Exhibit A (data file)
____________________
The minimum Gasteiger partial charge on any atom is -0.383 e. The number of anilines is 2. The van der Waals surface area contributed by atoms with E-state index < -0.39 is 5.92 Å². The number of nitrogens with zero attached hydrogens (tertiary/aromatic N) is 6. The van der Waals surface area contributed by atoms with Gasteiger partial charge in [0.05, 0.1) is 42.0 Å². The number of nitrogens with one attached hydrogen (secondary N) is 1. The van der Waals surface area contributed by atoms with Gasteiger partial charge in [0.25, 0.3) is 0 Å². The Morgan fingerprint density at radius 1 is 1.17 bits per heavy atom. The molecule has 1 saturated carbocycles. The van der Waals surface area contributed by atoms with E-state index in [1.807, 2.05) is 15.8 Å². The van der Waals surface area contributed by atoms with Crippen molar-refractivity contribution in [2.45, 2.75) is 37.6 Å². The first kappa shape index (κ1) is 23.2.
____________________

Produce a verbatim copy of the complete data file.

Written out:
The minimum Gasteiger partial charge on any atom is -0.383 e. The number of anilines is 2. The van der Waals surface area contributed by atoms with E-state index < -0.39 is 5.92 Å². The number of nitrogens with zero attached hydrogens (tertiary/aromatic N) is 6. The van der Waals surface area contributed by atoms with Gasteiger partial charge in [0.05, 0.1) is 42.0 Å². The number of nitrogens with one attached hydrogen (secondary N) is 1. The van der Waals surface area contributed by atoms with Gasteiger partial charge in [0.25, 0.3) is 0 Å². The Morgan fingerprint density at radius 1 is 1.17 bits per heavy atom. The molecule has 1 saturated carbocycles. The van der Waals surface area contributed by atoms with E-state index in [1.807, 2.05) is 15.8 Å². The van der Waals surface area contributed by atoms with Crippen molar-refractivity contribution in [2.45, 2.75) is 37.6 Å². The first kappa shape index (κ1) is 23.2.